The buck should stop with him but it invariable seems to float on by. The protesters seemed to be hunkering down before renewed efforts in the New Year.
Health minister Anutin said that everything was under control. Always a worry. The face behind the mask – as we usually see him – held one up and declared that all will be fine if we trust the authorities, and follow the established protocols. The seafood industry looked set to lose a billion baht a day.
Tourism authorities said that we could forget any visitors in the first quarter of 2021. Tourism minister Pipat then announced he was working with the TAT and the tourist police on making sure there was no more corruption – this time in the stimulus scheme for the over 55s. They decided to check if the oldies’ groups had actually made it to their destinations – something they hadn’t bothered with for the “Rao Thiaw Duay Gan” project.
Assuming that Thais – or any human come to that – won’t connive and fiddle is usually a mistake.
In international news my home county of Kent found itself at the epicenter of a new strain of the virus that had much of the UK entering “Tier Four”. Everyone started banning the Brits from travelling to their countries though some sense prevailed later from the French, subject to tests! The lorries had been backing up….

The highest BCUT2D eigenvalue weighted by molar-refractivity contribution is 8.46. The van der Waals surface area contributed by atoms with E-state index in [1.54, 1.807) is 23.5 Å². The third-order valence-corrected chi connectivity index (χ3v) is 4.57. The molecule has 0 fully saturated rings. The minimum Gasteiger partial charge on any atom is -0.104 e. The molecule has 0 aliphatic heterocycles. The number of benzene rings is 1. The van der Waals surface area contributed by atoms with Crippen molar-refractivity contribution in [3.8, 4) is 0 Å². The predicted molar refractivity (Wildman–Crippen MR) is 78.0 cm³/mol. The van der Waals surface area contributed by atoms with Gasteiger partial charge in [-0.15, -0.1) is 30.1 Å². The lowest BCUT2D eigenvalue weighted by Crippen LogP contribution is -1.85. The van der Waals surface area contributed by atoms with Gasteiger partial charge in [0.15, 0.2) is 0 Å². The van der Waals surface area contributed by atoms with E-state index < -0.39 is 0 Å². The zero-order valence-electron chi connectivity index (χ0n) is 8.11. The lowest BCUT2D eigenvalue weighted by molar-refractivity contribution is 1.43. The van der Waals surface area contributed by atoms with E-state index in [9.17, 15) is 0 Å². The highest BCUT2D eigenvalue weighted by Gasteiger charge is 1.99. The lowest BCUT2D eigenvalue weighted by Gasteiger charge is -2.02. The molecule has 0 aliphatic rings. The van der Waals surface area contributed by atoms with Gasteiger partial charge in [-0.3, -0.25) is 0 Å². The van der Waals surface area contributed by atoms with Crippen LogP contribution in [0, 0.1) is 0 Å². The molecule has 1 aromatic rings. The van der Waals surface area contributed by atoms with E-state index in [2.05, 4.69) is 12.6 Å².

At least a Brexit deal looked increasingly more likely at the 11th hour. This may temporarily give retirees a few extra baht in their wallets.
In the States the incumbent started vetoing everything and even Republicans prepared to vote him down. Though hardly amusing to most Americans, the political situation Stateside has provided some distraction in 2020.
In Spain the great Lionel Messi broke the single club scoring record set by the legendary Pele with his 644th goal for Barcelona.
In China a study of adults found that more than half of them were overweight.
Back in Thailand a move was made to make abortion up to 12 weeks legal. One Thai man who was unfortunately not aborted was Ocha from Nakhon Sri Thammarat.
He had conned Thitirat, a BMA employee, into believing he was a wealthy orchard owner. When the truth was revealed and they argued he shot her four times in a car then covered her in a jacket and put a mask on her to make like she was a sleeping passenger.
He then drove her south for SIX hours leaving her to be found in the car. He was soon arrested and at least will be highly unlikely to procreate. We could do without his genes.
As New Year approached the transport authorities said that 30% of people heading out of Bangkok had cancelled their tickets. One official had earlier come up with “New Lifestyle – Safe Driving – No Accidents” for the “pee mai” holidays.
Some things never change.
Finally as you doubtless tuck into your second load of turkey leftovers may I take this opportunity to wish all my readers a happy and safe New Year.
The Chinese say that 2021 will be the Year of the Ox.
Let’s hope, unlike 2020, it is neither a beast nor a burden.